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Music Exams For? Against?

(63 Posts)
morethanpotatoprints Mon 24-Jun-13 22:34:30

Just that really.

I would like to know why some people choose the exam route and why some don't.

What are the advantages and disadvantages.

What is the point?

My dd has done exams, and is doing one soon, so I am not really against them. However, have recently found I'm not for them either.

LilyBolero Thu 27-Jun-13 23:54:12

Duh, on iPhone, that should say I really LIKE...etc

Theas18 Fri 28-Jun-13 00:00:21

I've said it before, asp hope I'm not boring you!

there seems to be pressure at primary age to do at least an exam per year per instrument. why? mainly I think, in retrospect the teachers like it so they" prove their worth" . some kids like it and maybe need the push. certainly performance opportunities are good.

however, the best teacher we have had changed my view, and i wish we didn't do so many back then. now we do them when the time it's right out there is a reason.

however, having the certificates can be important when applying for ensemblesb scholarships etc . we are fortunate I guess that the teacher in question ifs very well regarded so if he says you are good enough to audition for something they won't say " but your last exam was only grade 5" ( yes but that was 3 yrs ago lol)

Theas18 Fri 28-Jun-13 00:01:44

worth making sure thou get grade 5 theory though!

FastLoris Fri 28-Jun-13 22:45:02

I'm a piano teacher and have gradually, but now pretty much completely, abandoned exams. Some of the factors that led me this way:

1. While exams can be a good performance opportunity, in the sense of working a piece up and being under pressure to do it well, they're not the best type of such opportunity for young people, particularly beginners. They need far more informal opportunity, where they can try things out and fail and start again and it doesn't matter. Really, people play music to and with each other all over the world in all kinds of ways, and the western classical academic paradigm of the formal concert that is VERY SERIOUS (upon which exams are based) is only one.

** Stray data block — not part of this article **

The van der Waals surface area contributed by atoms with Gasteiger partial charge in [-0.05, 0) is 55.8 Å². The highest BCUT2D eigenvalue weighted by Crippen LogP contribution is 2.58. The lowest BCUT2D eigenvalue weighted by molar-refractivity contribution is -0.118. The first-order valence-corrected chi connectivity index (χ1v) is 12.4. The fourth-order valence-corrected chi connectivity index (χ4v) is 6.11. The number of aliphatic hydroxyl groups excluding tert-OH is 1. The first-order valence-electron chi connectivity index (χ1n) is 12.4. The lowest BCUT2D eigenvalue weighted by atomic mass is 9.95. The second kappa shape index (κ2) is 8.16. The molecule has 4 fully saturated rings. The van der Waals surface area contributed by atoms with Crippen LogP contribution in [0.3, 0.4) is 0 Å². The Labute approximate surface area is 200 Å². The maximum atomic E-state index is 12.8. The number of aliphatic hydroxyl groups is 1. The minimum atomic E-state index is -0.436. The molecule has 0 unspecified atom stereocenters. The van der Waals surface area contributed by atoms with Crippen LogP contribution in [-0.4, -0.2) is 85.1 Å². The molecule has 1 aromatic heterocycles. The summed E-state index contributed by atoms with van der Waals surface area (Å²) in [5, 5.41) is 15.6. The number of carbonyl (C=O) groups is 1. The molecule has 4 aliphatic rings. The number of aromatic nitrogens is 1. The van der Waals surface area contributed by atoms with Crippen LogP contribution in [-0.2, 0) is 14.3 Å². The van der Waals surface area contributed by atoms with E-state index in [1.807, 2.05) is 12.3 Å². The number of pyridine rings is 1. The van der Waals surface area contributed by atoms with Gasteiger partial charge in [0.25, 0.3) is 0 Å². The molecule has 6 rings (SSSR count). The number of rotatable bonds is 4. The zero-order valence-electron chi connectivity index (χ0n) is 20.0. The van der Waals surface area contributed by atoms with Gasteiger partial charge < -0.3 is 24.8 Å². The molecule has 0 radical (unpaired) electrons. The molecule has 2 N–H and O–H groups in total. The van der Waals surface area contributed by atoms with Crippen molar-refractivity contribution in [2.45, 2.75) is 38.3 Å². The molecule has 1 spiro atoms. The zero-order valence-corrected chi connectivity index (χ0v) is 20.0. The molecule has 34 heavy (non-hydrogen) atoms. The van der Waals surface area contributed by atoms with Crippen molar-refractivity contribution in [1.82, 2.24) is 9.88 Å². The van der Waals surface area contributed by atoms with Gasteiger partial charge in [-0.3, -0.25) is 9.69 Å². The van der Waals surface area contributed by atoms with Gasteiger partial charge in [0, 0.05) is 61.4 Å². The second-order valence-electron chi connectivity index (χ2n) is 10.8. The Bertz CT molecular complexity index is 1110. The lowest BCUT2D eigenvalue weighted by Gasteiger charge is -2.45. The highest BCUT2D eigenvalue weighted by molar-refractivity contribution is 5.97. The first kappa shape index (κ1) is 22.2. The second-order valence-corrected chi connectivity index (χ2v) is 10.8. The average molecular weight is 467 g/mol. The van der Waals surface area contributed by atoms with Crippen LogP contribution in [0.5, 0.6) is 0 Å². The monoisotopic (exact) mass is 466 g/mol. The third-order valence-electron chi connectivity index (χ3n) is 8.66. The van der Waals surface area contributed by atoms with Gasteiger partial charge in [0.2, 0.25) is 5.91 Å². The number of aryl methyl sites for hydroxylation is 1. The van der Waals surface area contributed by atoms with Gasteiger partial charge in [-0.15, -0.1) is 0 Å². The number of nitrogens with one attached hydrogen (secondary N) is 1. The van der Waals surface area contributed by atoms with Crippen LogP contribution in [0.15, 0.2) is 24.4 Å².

2. Exams too easily end up dominating lesson and practice content. Pieces need to be continued past their relevance, scales and technical work need to be chosen according to exam requirements rather than what is best for the student. Important other skills like improvising and playing by ear get relegated to occasional between-exam diversions.

3. One thing few people realise, but I perhaps do by virtue of having worked for a number of exam boards, is how arbitrary and of debatable relevance is the content itself of many (most?) exam syllabuses. I just don't buy that the particularly requirements of pieces, scales, sight reading etc as laid down by the ABRSM etc. are an accurate summary of what most people should learn as they progress on an instrument. Scales for example should be integrated with key and chord knowledge, analysis and improvisation; they should be taught as part of an integrated package of understanding how music works and how you can manipulate it. Instead, the exam syllabuses promote meaningless rote learning and superficial reproduction.

These problems don't matter too much when a student is very able and practices a lot, because they can do an exam now and then without it having to dominate everything. But for most, with a short lesson each week and limited practice and support from home, there are better ways to be spending the time.